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#blackconsciousness #blackexcellence #Ancientegypt #blacklivesmatter #quote #beautiful #god #nature #blackwomen #kinkyhair #africa #Melaninonfleek #naturalhaircommunity #black

    #Repost
    Did ancient Egyptian children compete to see who could spit seeds the furthest as they ate watermelons? It seems likely, because thanks to some DNA detective work we now know for sure that the ancient Egyptians ate domesticated watermelons with sweet, red flesh.

    The wild watermelons found in parts of Africa are nothing like the domesticated varieties. They are small, round and have white flesh with a very bitter taste due to compounds called cucurbitacins. There’s long been debate about when and where they were domesticated, with some suggesting it took place in south Africa or west Africa.

    However, pictures on the walls of at least three ancient Egyptian tombs depict what look like watermelons – including one that looks strikingly like modern varieties (pictured below). And in the 19th century, watermelon leaves were found placed on a mummy in a tomb dating back around 3500 years.

    When botanist Susanne Renner at the University of Munich, Germany, learned about these leaves, she realised their DNA might reveal what the ancient melons were like. She also discovered that some of the leaves had been sent to the famed botanist Joseph Hooker, then head of Kew Gardens in London. “It was my love of the old literature,” she says.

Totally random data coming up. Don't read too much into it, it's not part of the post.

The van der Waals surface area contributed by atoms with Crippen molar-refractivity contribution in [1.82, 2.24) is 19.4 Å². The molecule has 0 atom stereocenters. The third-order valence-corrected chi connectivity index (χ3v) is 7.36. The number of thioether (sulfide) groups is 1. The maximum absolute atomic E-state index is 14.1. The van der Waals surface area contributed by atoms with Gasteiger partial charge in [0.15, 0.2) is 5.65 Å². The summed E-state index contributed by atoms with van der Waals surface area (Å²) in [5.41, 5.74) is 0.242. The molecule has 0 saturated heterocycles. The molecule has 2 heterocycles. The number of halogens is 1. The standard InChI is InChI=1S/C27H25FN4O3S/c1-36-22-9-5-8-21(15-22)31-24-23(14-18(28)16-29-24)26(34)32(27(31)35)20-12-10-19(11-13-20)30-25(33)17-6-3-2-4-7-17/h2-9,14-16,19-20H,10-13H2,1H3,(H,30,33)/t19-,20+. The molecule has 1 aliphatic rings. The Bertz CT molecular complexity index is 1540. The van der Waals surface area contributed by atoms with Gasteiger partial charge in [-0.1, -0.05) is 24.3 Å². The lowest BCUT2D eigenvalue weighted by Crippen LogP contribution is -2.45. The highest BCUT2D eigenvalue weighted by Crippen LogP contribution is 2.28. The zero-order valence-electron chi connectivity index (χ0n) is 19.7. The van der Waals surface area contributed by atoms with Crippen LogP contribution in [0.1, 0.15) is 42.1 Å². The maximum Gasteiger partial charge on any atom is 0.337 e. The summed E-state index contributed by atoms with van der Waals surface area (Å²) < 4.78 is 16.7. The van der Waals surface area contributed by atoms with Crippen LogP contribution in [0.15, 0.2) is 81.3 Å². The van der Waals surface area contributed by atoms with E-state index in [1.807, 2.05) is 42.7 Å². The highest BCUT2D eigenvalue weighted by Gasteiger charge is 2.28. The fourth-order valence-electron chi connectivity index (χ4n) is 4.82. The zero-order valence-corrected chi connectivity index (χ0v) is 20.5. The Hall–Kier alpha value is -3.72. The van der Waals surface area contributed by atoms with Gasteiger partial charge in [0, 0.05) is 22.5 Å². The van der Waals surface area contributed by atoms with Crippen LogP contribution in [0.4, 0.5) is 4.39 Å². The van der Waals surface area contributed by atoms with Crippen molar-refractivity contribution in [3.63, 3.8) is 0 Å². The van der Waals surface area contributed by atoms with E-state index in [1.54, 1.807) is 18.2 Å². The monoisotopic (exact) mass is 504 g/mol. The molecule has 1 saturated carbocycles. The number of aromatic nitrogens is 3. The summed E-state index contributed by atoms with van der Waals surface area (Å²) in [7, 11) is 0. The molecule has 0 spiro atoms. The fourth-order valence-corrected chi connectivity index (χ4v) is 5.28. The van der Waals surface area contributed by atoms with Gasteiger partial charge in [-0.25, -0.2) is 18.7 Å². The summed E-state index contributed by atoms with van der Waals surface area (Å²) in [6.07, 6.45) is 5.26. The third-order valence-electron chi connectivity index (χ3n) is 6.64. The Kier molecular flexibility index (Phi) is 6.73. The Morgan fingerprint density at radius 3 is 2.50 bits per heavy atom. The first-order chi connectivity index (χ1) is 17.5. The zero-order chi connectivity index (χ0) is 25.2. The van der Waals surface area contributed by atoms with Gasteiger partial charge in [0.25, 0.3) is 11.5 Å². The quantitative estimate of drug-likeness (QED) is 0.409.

Mark Nesbitt at Kew gave Renner’s team a tiny sample of one leaf. He had trouble opening the display case containing the leaves, she says, as it had not been opened since the leaves were first placed in it in 1876.

    The ancient DNA was then sequenced by Renner’s colleague Guillaume Chomicki, now at the University of Oxford. The team were only able to get a partial genome sequence, but it includes two crucial genes that reveal what these melons were like. “We were so lucky,” says Renner.

    One of these genes controls the production of the bitter cucurbitacins. In the 3500-year-old melon, there was a mutation that disabled this gene, meaning it had sweet flesh just like modern varieties.
    .
    .
    .
    .
    .
    .🎓@mister_imhotep
    .💫Rebranding Africa💫
    .
    .
    #blackconsciousness #blackexcellence #Ancientegypt #blacklivesmatter #quote #beautiful #god #nature #blackwomen #kinkyhair #africa #Melaninonfleek #naturalhaircommunity #black

    5 0 35 minutes ago

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    Кулон с богиней-львицей Сахмет
350 руб.

    Кулон с богиней-львицей Сахмет
    350 руб.

    6 8 1 hour ago

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    A Brilliant creation from artist Joekim Ericsson.
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Tag your photos with #theprimordialcyberpunk For a chance to be featured.

    A Brilliant creation from artist Joekim Ericsson.


    Tag your photos with #theprimordialcyberpunk For a chance to be featured.

    4,327 10 16 hours ago